This is an intriguing little book. Although it is titled Notable Boats, it really is the story of some extraordinary people. Compton, who is a past editor of the British magazine, Classic Boats, sets out to profile 36 small boats which he deems to be worthy of note, and his eclectic selection certainly provides interesting reading. The only trait that is common to his choices is that none have engines as their primary propulsion, with the vast majority being propelled by sail. Some, such as Huck Finn’s raft, have no propulsion system at all, and three are propelled by oar alone. The latter include the Tom McClean’s 20-foot dory, Super Silver, which he rowed across the Atlantic in 1969, Jerome K. Jerome’s Pride of the Thames from Three Men in a Boat, and Casanova’s gondola. Indeed, like Huck’s raft, some of Compton’s picks exist only in literature, such as Robinson Crusoe’s periagua. Some that he selects are well known to most sailors, including Joshua Slocomb’s Spray, Robin Knox-Johnson’s Suhaili, the Olin Stephens-designed Dorade, Sir Francis Chichester’s Gypsy Moth IV, Robin Lee Graham’s Dove, and, of course, the schooner yacht America and the iconic Canadian fishing schooner Bluenose.
The majority of the small boats that Compton profiles have completed some truly remarkable solo ocean voyages, a number of which I was either totally unaware or had only peripheral knowledge. A couple that truly astounded me were the 3,400-mile transatlantic crossing from the Canary Islands to St. Martins in 1956 by the young German doctor Hannes Lindermann in an open folding kayak — a voyage he made to test the bounds of human endurance — and the around-the-world voyage in 1999 to 2003 of Evgeny Gvozdev, in an 11-foot 10-inch boat he built on his balcony in Russia! The amazing thing about both these individuals was that these voyages were the second for each.
Through these often amazing little craft and their incredible voyages, Compton focuses on the men and women who sailed them. If you can argue that every boat has a unique personality, then it is no stretch to claim that in each of these boats that personality perfectly matches, and is even instilled by, that of the owner. Even in the case of Chichester and Gypsy Moth IV, a boat he claimed to hate, both the boat and the sailor are forever fused.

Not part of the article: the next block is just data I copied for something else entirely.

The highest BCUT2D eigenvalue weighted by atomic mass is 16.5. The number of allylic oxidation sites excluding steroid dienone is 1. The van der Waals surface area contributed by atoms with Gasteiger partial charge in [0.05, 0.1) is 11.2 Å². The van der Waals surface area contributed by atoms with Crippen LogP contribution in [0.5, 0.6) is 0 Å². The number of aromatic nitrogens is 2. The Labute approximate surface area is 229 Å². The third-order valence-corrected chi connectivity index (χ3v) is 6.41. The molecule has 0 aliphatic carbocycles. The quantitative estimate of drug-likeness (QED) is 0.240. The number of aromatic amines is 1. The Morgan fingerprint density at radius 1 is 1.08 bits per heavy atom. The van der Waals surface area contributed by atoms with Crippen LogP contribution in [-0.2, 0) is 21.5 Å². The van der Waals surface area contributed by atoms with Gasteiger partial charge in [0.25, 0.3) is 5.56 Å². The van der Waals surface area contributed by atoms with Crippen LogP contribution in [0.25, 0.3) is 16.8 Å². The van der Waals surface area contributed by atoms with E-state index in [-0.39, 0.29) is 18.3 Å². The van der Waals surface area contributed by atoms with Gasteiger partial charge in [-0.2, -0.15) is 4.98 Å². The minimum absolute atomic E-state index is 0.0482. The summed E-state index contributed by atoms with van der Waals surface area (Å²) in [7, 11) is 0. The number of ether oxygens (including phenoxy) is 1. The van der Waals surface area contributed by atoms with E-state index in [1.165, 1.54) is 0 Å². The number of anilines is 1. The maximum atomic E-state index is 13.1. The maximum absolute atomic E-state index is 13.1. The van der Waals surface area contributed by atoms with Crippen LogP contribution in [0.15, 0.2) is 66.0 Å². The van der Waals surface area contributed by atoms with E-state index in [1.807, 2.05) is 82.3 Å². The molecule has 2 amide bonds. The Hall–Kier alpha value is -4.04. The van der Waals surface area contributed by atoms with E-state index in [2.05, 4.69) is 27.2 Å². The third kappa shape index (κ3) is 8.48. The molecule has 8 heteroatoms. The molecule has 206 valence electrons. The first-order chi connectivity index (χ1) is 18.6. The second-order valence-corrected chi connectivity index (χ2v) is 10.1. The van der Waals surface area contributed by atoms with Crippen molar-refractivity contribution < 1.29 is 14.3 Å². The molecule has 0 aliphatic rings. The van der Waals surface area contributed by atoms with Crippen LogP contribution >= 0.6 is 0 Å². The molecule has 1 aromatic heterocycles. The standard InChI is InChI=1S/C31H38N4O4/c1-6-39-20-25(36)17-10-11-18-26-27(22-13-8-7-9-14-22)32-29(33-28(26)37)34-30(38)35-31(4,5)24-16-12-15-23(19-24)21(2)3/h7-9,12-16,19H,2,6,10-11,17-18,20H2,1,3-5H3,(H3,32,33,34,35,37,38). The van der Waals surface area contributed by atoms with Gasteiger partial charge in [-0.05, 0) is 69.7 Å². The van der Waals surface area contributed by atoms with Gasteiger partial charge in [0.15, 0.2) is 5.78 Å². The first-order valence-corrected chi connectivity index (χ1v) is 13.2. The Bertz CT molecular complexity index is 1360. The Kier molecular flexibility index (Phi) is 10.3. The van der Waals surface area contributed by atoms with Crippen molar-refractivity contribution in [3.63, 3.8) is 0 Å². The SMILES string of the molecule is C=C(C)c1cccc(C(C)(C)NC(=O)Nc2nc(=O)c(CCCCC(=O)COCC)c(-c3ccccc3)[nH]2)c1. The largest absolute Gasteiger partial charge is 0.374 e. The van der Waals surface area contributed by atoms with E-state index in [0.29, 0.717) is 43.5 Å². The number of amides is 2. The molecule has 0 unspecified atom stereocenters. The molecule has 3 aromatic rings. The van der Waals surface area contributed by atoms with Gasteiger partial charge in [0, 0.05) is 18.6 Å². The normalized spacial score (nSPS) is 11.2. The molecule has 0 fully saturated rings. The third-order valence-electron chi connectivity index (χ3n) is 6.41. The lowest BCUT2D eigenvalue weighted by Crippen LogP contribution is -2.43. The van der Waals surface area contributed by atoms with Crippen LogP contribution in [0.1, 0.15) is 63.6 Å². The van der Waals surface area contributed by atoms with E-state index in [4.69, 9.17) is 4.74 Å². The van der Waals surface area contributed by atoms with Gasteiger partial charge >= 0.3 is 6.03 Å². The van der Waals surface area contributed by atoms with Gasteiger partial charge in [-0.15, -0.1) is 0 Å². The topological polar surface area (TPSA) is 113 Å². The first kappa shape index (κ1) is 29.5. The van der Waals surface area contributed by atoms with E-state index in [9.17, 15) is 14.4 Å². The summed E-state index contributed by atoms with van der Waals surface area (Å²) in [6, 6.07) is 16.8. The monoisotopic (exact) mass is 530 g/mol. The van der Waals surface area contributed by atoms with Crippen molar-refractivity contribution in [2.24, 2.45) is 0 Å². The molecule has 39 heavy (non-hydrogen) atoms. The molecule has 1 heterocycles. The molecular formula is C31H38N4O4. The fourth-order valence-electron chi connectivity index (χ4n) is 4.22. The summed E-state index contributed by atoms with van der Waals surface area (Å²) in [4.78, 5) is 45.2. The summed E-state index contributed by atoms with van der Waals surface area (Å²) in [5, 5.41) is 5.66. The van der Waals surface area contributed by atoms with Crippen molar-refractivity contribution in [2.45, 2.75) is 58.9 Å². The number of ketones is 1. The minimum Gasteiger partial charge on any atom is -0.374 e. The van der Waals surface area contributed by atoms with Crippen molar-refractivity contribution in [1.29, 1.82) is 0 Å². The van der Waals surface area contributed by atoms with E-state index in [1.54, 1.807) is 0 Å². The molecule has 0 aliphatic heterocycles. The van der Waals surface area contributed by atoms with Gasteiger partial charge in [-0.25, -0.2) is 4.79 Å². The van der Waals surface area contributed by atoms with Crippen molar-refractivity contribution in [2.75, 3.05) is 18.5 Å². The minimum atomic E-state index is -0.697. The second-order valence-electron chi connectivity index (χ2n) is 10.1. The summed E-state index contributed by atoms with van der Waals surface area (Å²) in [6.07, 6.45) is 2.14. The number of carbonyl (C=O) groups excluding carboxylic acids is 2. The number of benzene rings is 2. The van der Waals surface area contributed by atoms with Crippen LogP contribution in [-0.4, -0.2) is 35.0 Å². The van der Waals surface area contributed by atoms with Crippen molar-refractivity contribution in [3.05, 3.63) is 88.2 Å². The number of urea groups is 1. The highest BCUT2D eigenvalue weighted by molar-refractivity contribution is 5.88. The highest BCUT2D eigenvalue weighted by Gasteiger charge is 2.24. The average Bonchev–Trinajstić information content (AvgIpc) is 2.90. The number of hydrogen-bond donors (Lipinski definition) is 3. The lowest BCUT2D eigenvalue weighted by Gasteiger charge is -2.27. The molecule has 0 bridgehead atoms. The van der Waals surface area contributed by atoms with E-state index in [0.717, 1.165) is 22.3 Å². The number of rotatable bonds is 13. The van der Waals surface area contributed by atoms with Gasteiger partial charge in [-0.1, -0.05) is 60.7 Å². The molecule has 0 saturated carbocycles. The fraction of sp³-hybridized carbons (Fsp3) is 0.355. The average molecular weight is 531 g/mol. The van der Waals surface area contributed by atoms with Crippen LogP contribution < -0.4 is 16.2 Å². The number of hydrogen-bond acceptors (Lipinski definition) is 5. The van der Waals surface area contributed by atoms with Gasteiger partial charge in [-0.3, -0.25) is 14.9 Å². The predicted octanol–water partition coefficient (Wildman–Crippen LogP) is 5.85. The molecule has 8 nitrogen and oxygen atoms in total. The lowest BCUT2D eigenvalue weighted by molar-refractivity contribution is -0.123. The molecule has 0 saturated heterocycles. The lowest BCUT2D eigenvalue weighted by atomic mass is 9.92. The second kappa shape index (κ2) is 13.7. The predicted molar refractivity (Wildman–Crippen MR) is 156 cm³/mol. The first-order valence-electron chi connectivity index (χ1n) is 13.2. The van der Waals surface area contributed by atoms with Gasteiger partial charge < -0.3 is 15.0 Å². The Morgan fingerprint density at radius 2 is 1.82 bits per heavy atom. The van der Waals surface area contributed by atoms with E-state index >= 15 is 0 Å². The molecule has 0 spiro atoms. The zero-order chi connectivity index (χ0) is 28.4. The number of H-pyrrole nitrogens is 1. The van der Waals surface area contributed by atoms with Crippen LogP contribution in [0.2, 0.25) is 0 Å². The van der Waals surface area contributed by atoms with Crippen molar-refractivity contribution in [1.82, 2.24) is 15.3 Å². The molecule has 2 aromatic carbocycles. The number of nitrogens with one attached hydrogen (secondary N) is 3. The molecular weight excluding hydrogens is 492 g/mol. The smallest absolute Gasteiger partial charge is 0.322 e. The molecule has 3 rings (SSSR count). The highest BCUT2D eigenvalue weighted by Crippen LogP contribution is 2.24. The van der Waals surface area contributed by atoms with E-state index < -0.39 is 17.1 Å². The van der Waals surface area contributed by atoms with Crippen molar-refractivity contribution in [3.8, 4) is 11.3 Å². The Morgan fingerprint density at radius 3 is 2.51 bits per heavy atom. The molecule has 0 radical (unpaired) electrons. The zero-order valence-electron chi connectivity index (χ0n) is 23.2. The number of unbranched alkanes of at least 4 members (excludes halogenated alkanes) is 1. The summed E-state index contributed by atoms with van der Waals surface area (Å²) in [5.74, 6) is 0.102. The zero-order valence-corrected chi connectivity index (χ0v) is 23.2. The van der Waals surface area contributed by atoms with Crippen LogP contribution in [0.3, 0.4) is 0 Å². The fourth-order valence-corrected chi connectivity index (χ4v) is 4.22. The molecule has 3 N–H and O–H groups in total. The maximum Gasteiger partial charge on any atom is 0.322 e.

The format of the book is well structured, although the order in which the boats appear in the book seems to be totally random. Each segment opens with a page headed by the boat’s name, with a thumbnail sketch of the boat’s and owners achievements accompanied by a plan view drawing of the boat by John Woodcock listing its principal dimensions. The next page has a full color “sail plan” profile drawing of the boat in color by Peter Scott. Page 3 contains a color map of the voyage by Nick Rowland, along with a description of the achievement extending to all of page 4.
My criticism of this book that purports to focus on notable boats is that the information on the boats themselves is particularly sparse. The chapter on John Lennon’s 1980 voyage to Bermuda in the 42-foot Megan Jaye shows a sail plan drawing that could be a Tartan or Bristol, but the information on the boat does not specify either a builder or designer. The same can be said for Dove and Ellen MacArthur’s 21-foot Iduna, which she sailed around Britain in 1996, as well as Laura Dekker’s Guppy, which she sailed solo around the world as teenager. Each seems to be a fiberglass production sailboat, so I’m not sure why a builder’s designation was omitted.
I would have also liked to know a little more about the illustrators, particularly Peter Scott, who did all the colored sail plan drawings. The name (Sir) Peter Scott is already well known in sailing and ornithological circles. This is obviously a different, but also talented, Peter Scott.
This book is a teaser, giving just enough information to be illuminating, but in a lot of cases left me wanting to know more about some of these incredible boats and people. Fortunately, to satisfy that need, Compton supplies a two page “Further Reading” section at the back of the book. An impulse I had after reading this book was to think of boats that perhaps could also qualify as Notable Boats but that Compton chose not to include. John MacGregor’s Rob Roy sailing canoe, perhaps? Shackleton’s famous Endurance? Any book that leaves you thinking is a book worth reading, and this book does and is. It’s a very worthwhile addition to any sailor’s library. Thank you Mr. Compton.
Learn to Sail Today: From Novice to Sailor In One Week
BY BARRY LEWIS (International Marine/Mcgraw Hill, 2016; 195 Pages; $21)
REVIEW BY AVITAL KEELEY
Note: Editor Karen Larson asked Avital Keeley — a junior member of the Good Old Boat crew and an enthusiastic newbie — to review this book. What better opinion than one from a youngster who is very interested in becoming a sailor? Before she asked Avital for her thoughts about this book, Karen also read the book and offers her own review below.
To a beginner sailor, a book titled Learn to Sail Today: From Novice to Sailor in One Week sounds like a dream. And that it is.
Barry Lewis formats his book according to its name: it is split into seven sections with one section per day. He then divides each section into multiple steps, each adding onto the reader’s knowledge of sailing. Sometimes he includes vocabulary without a good explanation or breezes through a subject that might trip people up. It’s definitely not a book to read when you are tired!